Project Management

Legal liabilities that programmers need to consider

In our current business environment, lawsuits are all too common. Be aware of four areas that could pose litigation risks for programmers.

As a developer, lawsuits may seem like something you don't need to worry about; unfortunately, that is not a safe bet. There are plenty of things that programmers can do that put their employers, and possibly even themselves, at risk of litigation. Four potential lawsuit areas to be aware of are: breach of contract, patent violations, copyright problems, and data storage woes. (Please keep in mind that I am not a lawyer.)

Breach of contract

There are many ways a developer could get into contractual issues; projects done by a consultancy that get behind schedule or under deliver are a good example. If you are a service provider with a service level agreement (SLA), missing that SLA too often can put you in legal hot water; many SLA contracts even define explicit penalties, such as refunds of money or allowing the customer to walk with no early termination fees. Whenever you engage in work with a contract involved, make sure that you and your team have a firm understanding of the contract's details and how you need to work to comply with the contracts.

Patent violations

Something that we are seeing more and more is the use of patents as a business version of a nuclear missile. Regardless of your opinions on current patent law, you cannot ignore the reality that it is very easy to inadvertently find yourself in a position to be sued for patent violation. We've been seeing a surge in these lawsuits over the last 10 years, starting with the SCO lawsuits around UNIX. Today, fear of patent litigation has been causing all sorts of trouble in the industry, such as the delays around the <video> tag in HTML5.

Navigating the patent waters can be tricky. One constant is that most companies that are not patent aggregators tend to only enforce patents against competitors (like when hammered Barnes & Noble over "one-click shopping"). If you are doing something that seems to be unique in your space, you should check for existing patents first and possibly contact a patent attorney. If you are trying to implement a well-established algorithm, there may be deep patent coverage already; for example, it is essentially impossible to write video codecs without tripping over dozens of patents.

Copyright problems

Like patents, we're seeing developers get into hot water with copyrights. While open source software has been a great boon for businesses, programmers who do not properly understand the licenses (such as the popular GPL) are finding themselves in hot water. Not too long ago, for example, Microsoft was forced to open source a piece of code after a contractor included GPL'ed code in it. To avoid these issues, make sure that you understand the licensing and copyright of anything that ends up in your application, including graphics and code copied from the Web. Remember, just because someone posted it to the Internet does not mean that it is public domain. In fact, it could be code from a GPL project, and including it in your application would put your whole app under GPL too.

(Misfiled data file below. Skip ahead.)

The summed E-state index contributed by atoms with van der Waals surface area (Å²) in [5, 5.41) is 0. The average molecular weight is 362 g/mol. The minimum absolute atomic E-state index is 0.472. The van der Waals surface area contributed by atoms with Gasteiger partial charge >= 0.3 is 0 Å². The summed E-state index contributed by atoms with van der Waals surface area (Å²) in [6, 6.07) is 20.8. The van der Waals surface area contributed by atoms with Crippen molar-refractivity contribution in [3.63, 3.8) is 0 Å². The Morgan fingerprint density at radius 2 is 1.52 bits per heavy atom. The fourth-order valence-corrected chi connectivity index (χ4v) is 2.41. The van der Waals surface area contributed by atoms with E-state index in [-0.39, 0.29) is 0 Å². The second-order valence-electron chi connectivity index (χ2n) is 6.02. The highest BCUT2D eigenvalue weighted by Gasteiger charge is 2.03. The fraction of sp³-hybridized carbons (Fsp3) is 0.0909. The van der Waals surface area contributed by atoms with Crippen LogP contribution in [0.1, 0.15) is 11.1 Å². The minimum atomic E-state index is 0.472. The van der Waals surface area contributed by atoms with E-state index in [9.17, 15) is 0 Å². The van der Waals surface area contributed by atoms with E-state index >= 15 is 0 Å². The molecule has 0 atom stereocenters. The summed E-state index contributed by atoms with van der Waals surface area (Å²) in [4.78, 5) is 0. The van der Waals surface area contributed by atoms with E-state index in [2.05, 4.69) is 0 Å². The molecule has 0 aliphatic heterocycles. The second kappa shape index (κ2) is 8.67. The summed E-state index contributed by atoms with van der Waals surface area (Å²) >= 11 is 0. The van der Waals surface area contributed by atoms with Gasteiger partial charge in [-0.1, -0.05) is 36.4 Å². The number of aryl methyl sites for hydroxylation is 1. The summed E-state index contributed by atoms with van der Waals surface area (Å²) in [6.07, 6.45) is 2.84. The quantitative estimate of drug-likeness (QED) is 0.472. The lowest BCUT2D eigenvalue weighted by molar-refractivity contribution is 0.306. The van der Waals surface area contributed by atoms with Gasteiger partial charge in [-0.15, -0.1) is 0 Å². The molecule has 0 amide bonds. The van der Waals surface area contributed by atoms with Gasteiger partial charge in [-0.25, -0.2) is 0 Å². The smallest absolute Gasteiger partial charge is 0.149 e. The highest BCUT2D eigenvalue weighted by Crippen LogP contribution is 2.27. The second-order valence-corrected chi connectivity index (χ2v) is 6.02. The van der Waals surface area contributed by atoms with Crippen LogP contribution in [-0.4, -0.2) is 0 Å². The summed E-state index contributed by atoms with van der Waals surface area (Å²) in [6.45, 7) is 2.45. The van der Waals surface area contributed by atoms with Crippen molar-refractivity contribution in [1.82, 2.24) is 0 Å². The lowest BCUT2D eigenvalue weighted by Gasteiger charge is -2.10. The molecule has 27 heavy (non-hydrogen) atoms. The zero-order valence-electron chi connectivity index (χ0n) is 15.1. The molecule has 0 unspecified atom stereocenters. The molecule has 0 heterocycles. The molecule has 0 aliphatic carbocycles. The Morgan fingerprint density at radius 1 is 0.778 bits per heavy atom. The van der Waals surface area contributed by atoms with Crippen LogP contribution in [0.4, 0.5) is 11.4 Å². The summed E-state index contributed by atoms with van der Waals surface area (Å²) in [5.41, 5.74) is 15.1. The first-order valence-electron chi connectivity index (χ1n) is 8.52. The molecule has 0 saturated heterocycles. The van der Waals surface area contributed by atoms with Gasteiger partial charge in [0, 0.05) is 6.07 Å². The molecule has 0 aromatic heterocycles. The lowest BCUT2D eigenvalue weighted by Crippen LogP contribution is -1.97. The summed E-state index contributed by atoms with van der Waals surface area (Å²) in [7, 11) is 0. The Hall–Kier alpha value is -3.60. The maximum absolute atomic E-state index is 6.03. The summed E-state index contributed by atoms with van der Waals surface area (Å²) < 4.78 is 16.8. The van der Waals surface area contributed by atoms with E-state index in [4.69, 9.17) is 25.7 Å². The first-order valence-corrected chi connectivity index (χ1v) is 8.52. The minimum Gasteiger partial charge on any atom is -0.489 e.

Data storage woes

If you are writing a SaaS application, you need to keep in mind that you are taking partial responsibility for that data. If the application gets damaged, lost, or falls into the wrong hands, the rightful owner may come after you. If your customers are putting data in your system that should not be there, you can find yourself on the receiving end of a call from lawyers or even law enforcement officials. Your terms of service should provide you with the legal cover you require, but all the same, this is a problem that can arise.

You will also want to be very circumspect with your program to make sure that no account can access another account's data. You should use encryption for any sensitive data at rest, and SSL for transmission of any data that is important. Also, you need to get familiar with the relevant laws relating to subpoenas and such, so if you are ever asked to provide user data, you know your legal obligations.



Justin James is the Lead Architect for Conigent.

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